Common Country Analysis Consultant

United Nations Development Programme, Kuwait

Skill Required:, Project/ Programme Management
Preferred Experience: 
Above 10 Years
Closing Date for Applications: 
12th October, 2020

Job Description


The UN Resident Coordinator Office (RCO) aims to achieve a better focus and enhance the impact of the UN activities in Kuwait. The RCO provides the strategic guidance and support to UN entities in line with the Sustainable Development Goals (SDGs) and relevant UN resolutions. The RCO interacts with many interlocutors in Kuwait and forges partnerships with the Government of Kuwait. The United Nations Country Team (UNCT) includes 11 Resident UN organizations and 8 Non-Resident who are jointly working on a multi-year framework, the United Nations Strategic Cooperation Framework (UNSCF 2020-2025). The UN Resident Coordinator, as the designated representative of the UN Secretary-General, leads the UN System in Kuwait in its developmental work. The RCO serves as the Secretariat to the UN System and, as such, supports UN inter-agency processes.

The Common Country Analysis (CCA), is an objective baseline measure of the situation in the country, and a key instrument for the coordination function of the UNCT. The current Kuwait Common Country Assessment (CCA) was produced in 2015 and updated in 2018 as part of the UNSCF preparation process. The UNCSF has now been finalized and agreed with the Government of Kuwait, and its waiting for signature.

The CCA will provide integrated analysis and foresight for the Future Narrative in Kuwait post COVID-19. In this respect, it will be a living document that provides a strong focus on the 2030 Agenda, with a special attention to the gaps and opportunities for achieving the SDGs. The CCA will be a data-driven analysis of the national development situation with an emphasis on the principle of Leaving No One Behind (LNOB) in support of achievement of New Kuwait vision 2035.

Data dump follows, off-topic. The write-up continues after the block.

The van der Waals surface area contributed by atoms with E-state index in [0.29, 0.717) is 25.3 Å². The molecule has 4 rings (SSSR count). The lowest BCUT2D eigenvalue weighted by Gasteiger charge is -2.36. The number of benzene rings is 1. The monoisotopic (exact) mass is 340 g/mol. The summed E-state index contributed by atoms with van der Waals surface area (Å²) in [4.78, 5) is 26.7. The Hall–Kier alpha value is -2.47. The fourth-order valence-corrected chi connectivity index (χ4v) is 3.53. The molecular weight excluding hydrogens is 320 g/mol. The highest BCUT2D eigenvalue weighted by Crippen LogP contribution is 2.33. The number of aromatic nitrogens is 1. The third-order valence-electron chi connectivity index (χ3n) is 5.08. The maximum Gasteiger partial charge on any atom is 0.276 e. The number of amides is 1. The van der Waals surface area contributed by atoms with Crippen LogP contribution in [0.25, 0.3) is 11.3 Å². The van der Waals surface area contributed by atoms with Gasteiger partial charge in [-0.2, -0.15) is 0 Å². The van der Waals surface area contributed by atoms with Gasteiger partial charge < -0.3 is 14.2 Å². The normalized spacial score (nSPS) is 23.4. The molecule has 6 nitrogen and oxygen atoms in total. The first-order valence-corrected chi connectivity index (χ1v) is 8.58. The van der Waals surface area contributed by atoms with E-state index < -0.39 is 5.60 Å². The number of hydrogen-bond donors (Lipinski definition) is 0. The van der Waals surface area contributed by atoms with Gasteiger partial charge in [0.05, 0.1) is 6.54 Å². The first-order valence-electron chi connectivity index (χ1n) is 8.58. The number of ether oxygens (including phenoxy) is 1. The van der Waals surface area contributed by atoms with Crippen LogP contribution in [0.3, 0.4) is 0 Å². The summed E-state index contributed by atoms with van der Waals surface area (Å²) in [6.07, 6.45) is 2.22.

The process is being put in place by the RCO for a Common Country Assessment system and foresight that will turn into a flexible, speedy and strong analysis for informing sound programmes of cooperation and effective response to the country needs as indicated in the five-year Development Plan 2020-2025.

The update of the CCA will be based on a cyclical process of risk assessment, information update, analysis and foresight to feed the programmatic approach of the UNCT. The iterative process should be repeated on annual basis.

The scope of this consultancy is to facilitate the preparation of a high-quality, rights based, and evidence based CCA and Kuwait Future Narrative post COVID-19 Report.

The consultancy is located in the United Nations Resident Coordination Office (RCO) in Kuwait and reports to the Resident Coordinator Office Team Leader under the everyday coordination of the SDG Data Manager and Results/Monitoring Officer. It will be home-based, with possible missions to Kuwait if health and travel conditions allow it.

This consultancy is aimed to support the UNCT in Kuwait to develop a; 1) high quality and evidence-based Common Country Assessment and; 2) Kuwait Future Narrative post COVID-19 Report. It will examine the situation of the country Vis-à-vis Kuwait’s commitment to the achievement of the 2030 Agenda, human rights, UN norms and standards and the principles of the UN Charter as well as the challenges and opportunities to realize New Kuwait Vision 2035 as set in the National Development Plan 2020-2025 .The CCA Report is expected to inform UNCT of priority programmatic interventions needed to achieve the outcomes of Kuwait United Nations Strategic Cooperation Framework 2020-2025. The Common Country Assessment will follow the United Nations Guidelines for CCA as annexed to the UN Cooperation Framework Guide (attached in Annex 1).

The main elements/ Sub-reports expected of the CCA and Kuwait Future Narrative post COVID-19 Reports are:

  •  Multi-Dimensional Risk Assessment, and LNOB Analysis

Foresight and future scenario narrative:

  •  Economic resilience;
  •  Education and continuous learning:
  •  Protection of vulnerable group;
  •  Health, Well-being and Living Environment analysis
  •  Governance, institutional strengthening, and global positioning


Scope of Work

  •  To work with UNCT in identifying multidimensional risks that could impact the development trajectory of the country, particularly taking into account the impact of the COVID-19 crisis across the following risk areas: economic stability, food security, access to social services, social cohesion and the future of work, public health, built and natural environment, regional and global influences, political and democratic space, SDG financing and funding landscape risks.
  •  To analyze the risk assessment and mitigation factors at immediate, short and medium term.